The testimonial hearing proceeded on four non-consecutive days between December 10, 2020 and May 26, 2021. The State presented the testimony of a psychiatrist, and a psychologist. The State’s psychiatrist noted R.L.’s sexual offense history which included multiple charges when he was a juvenile, some of which were dismissed. The psychiatrist opined R.L.’s response to treatment was minimally successful and he had “interpersonal instability, used “sex as a coping mechanism” and was highly likely to reoffend. The State’s psychologist noted R.L.’s criminal history had escalated in severity over time, he showed hostility and aggression towards women and was provisionally diagnosed with paraphilia disorder. The trial court ultimately entered a judgment committing R.L. to the State’s custody, care, and treatment, articulating that R.L. suffered from a mental abnormality, a personality disorder that affects his emotional, cognitive and/or volitional functions and capacities to such a degree that he is predisposed to commit acts of sexual violence. Although the judge indicated he applied the balancing test that is set forth in the W.Z. case, the trial judge ultimately found R.L. “would have serious difficulty controlling his sexually violent behavior to such a degree that he would be highly likely within the reasonably foreseeable future to engage in acts of sexual violence.” R.L. appealed.

On appeal, R.L. contended that (1) the temporary commitment order was issued without probable cause that he was convicted of a sexual offense within the meaning of the SVPA because the State failed to provide the transcript of his guilty plea; (2) the trial judge erroneously denied his motion to dismiss the petition because the State failed to provide the plea transcript within twenty days of the temporary commitment order; and (3) the trial judge’s decision to commit him was based on an incorrect legal standard. After considering the trial court record and the arguments of counsel, the Appellate Court affirmed the trial court’s civil commitment of R.L. The court indicated that although the trial judge erroneously referenced the balancing test, any error was harmless because the judge applied the applicable standard to conclude the State met its burden of proof. The court disagreed with R.L.’s remaining contentions.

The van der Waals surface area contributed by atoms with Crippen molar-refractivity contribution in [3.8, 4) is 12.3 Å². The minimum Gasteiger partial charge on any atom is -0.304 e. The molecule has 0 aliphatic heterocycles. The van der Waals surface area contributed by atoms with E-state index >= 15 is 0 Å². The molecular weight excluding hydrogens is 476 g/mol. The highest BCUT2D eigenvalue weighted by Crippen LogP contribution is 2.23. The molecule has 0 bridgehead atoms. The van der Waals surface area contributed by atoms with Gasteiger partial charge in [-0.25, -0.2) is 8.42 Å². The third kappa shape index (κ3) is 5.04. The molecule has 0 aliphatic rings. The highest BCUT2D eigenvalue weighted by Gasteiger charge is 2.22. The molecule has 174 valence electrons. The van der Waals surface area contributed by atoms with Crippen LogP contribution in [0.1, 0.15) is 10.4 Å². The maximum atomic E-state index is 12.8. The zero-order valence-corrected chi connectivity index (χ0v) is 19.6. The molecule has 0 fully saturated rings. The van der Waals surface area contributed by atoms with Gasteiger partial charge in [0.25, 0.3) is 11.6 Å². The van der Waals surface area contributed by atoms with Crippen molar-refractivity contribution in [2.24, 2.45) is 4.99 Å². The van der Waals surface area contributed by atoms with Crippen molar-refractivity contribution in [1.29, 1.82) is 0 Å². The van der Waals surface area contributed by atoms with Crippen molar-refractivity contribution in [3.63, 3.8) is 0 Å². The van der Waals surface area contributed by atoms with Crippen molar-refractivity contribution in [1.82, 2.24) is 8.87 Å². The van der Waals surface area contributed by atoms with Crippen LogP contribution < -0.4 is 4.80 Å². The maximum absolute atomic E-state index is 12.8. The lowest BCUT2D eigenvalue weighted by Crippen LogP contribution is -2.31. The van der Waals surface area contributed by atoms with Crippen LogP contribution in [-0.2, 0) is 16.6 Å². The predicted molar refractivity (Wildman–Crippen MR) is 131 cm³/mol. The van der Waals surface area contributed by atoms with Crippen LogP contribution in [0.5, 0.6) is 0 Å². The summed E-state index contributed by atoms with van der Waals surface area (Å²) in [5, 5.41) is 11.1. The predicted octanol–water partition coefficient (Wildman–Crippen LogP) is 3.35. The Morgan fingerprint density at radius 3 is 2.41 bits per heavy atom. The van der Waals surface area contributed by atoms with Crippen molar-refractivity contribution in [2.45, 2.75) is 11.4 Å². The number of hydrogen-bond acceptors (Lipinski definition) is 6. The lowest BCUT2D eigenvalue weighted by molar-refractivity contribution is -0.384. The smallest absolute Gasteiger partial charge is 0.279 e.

At Hark & Hark, we are experienced attorneys who represent clients for appeals in Superior Court for issues like the previously discussed case pertaining to being civilly committed following being sentenced to a sexual offense within the meaning of the SVPA. We work hard to ensure that our clients receive exceptional representation in order for them to receive the most favorable outcome in their case as a result.

We offer payment plan options to clients financially incapable of providing full payment upfront. If you are facing a similar situation to that of R.L. in this case, please call us to discuss the matter. At Hark & Hark, we represent clients for any case in any county in New Jersey including Atlantic County, Bergen County, Burlington County, Camden County, Cape May County, Cumberland County, Essex County, Gloucester County, Hudson County, Hunterdon County, Mercer County, Middlesex County, Monmouth County, Morris County, Ocean County, Passaic County, Salem County, Somerset County, Sussex County, Union County, and Warren County and any town including Audubon, Gloucester City, Oaklyn, Audubon Park, Gloucester Township, Pennsauken, Barrington, Haddon Heights, Pine Hill, Bellmawr, Haddon Township, Pine Valley, Berlin Borough, Haddonfield, Runnemede, Berlin Township, Hi-Nella, Somerdale, Brooklawn, Laurel Springs, Stratford, Camden, Lawnside, Voorhees, Cherry Hill, Lindenwold, Waterford, Chesilhurst, Magnolia, Winslow, Clementon, Merchantville, Woodlynne, Collingswood, Mt. Ephraim, and Gibbsboro.

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Jeffrey Hark is a New Jersey Civil and Criminal Lawyer.